Authors John D. Wolf, Pauline Hager, Shirley Ann Parker and Linda Meckler

Why Writers Keep Writing

We humans are resilient beings. Even when tragedy strikes, we recover – bruised and battered and often in deep pain – and we go on, those of us they call survivors.

Write your life story, they tell me, because your life is a novel. No, it wouldn’t sell because no one would believe it. Yet other people’s stories are far more searing and no one believes theirs either or they do believe them and turn away. Everyone has a story but too many expect those stories to be pretty. At very least we should be enormously grateful for our own blessings when we read or hear what other people are going through.

Days come of course when writers just feel like curling up in a corner with a blanket over our heads. The short story, the homework assignment, and the sales brochure will just have to wait. Somehow we get past those mornings (or whenever the mood hits) with inspirational readings, prayers, and envisioning our future if we push forward, as well as our future if we just sit there. Nothing will ever change unless we take action to make it so. We need a vision of what we are going to be. We keep going and if we’re writers, we keep writing.

Finally, we decide we’re worth something and so is our future. We set about preparing to handle the next crisis or the next tempest in a teapot whichever it turns out to be. Most often it’s a tempest in a teapot, some small event that got blown all out of proportion. The working world and the volunteer world are full of those, usually because an associate triggered the entire scenario after getting up on the wrong side of the bed. But we keep going. (There’s a great explanation and history of “wrong side of the bed” for kids and grown-ups at Wonderopolis.)

Slings and Arrows

Even when we wonder with Hamlet if the slings and arrows of outrageous fortune are worth putting up with, we somehow find a reason, any reason, to keep going, to keep writing. It doesn’t matter if our reason meets with the approval of other people, unless it’s a criminal reason and then it does matter. If that’s the case, we need to seek professional help for ourselves pronto. God put professional helpers on earth to actually help when we can’t do things on our own. And yes, I’ll be the first to admit that sometimes their so-called help can be awful when licensed practitioners betray their profession and do irreparable damage, such as over-prescribing drugs. Stuff happens that should never happen in this world of mostly caring human beings.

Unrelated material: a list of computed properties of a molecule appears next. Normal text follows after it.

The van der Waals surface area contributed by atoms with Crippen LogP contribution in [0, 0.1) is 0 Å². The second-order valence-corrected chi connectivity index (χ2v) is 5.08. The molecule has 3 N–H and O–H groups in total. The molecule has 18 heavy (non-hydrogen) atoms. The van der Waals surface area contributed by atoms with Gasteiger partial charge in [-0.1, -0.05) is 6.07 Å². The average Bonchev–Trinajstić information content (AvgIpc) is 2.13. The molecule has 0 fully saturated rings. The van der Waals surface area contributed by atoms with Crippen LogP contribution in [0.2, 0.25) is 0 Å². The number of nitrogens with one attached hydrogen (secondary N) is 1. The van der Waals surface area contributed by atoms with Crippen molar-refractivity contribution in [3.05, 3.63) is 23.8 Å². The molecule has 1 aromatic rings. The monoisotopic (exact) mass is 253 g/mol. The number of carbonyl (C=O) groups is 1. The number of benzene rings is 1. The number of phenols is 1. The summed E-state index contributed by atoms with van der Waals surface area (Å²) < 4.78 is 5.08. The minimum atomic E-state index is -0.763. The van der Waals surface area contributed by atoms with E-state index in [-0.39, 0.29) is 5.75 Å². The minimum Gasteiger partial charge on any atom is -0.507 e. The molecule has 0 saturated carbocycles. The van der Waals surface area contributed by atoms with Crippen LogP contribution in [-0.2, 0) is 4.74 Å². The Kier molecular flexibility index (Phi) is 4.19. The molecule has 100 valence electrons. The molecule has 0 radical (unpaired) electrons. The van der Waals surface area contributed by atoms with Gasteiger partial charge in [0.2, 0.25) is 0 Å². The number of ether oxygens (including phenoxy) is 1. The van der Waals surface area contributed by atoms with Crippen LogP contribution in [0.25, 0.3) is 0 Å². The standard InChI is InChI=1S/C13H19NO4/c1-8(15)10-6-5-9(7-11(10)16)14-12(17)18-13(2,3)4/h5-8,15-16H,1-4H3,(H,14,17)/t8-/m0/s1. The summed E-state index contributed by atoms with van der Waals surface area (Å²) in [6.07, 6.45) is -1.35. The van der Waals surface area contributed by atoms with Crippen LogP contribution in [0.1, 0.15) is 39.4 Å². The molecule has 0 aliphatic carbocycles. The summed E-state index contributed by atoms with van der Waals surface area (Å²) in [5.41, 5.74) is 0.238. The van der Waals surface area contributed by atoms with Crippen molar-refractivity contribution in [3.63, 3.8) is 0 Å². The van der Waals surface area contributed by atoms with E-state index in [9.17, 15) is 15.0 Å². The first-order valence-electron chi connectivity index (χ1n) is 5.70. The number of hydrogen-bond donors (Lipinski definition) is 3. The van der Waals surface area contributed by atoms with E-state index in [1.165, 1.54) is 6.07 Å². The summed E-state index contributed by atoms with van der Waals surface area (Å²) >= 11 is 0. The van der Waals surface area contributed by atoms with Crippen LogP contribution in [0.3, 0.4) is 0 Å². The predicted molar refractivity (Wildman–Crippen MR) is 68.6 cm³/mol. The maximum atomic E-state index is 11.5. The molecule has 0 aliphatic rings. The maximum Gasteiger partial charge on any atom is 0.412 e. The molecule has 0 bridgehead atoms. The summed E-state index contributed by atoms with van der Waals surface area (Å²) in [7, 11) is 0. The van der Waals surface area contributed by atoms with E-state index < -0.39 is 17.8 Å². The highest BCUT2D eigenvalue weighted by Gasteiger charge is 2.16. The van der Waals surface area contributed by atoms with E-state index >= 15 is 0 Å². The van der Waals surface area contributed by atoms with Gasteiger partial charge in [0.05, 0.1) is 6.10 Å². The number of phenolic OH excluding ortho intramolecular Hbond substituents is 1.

We’re told that all hardships strengthen us and make us better able to jump aside when the next train comes roaring out of the tunnel at us. Whether we recognize that truth depends a lot on what else has already hit us. Since very few people know all those details, it’s better not to preach at someone who just got slammed again. It isn’t necessarily their fault, though it may be. We probably don’t really know, in spite of pretty obvious clues. Plus it may be years before we ourselves realize that a jerk actually did us a favor because we can now smell their kind sniffing around and know how to kick them away.

Eventually, things do get better for most people, and they get better because someone cared enough to help them, even in a small way, or to withhold criticism instead of tearing them down further. Do you know how much good a smile or an “I’m so sorry. I didn’t mean to be in the way” can do for someone struggling through the supermarket, trying to afford the eight items on his list? Or the 20 items if there’s a family to feed? Someone actually greeted him as a fellow traveler instead of acting like he’s a turd on the sidewalk.

We try to remember the cheery things that lifted our spirits when we get snarky emails, the way sour letters from crabby aunts used to arrive. They always managed to get their “facts” backassward, too.

We keep going even when we don’t really want to because we’re determined not to let the other side win. We ignore the naysayers and the mockers and the control freaks. We develop our own self-esteem or recover it as needed after attacks. We plan our exit from intolerable situations.

While everyone needs a dose of humility in our outlook on life, no one needs humiliation. We soft-pedal when a co-worker is walking the hairy edge of a nervous breakdown but we speak up when we see others being snarled at. If high-school dropouts insult us older folks, we snap back right then if doing so won’t make things worse. Otherwise, we bide our time, knowing they’ll “get theirs” when they go after the wrong person.

The joy of sweet revenge is that we don’t have to do anything ourselves to bring it about. How many times have we seen someone cut off their nose to spite their face, over-reacting to a situation that harms them more than the person who ticked them off or the third party who caused it all? All we need to do is just stay on the path to reach our own goals, lifting others along the way. We need to keep going, to keep writing.

Disclaimer: My blog posts are statements of opinion only. I am not in the business of giving financial, legal, medical or any other type of advice. See Terms of Use and Disclaimer for further disclaimers.

Leave a Reply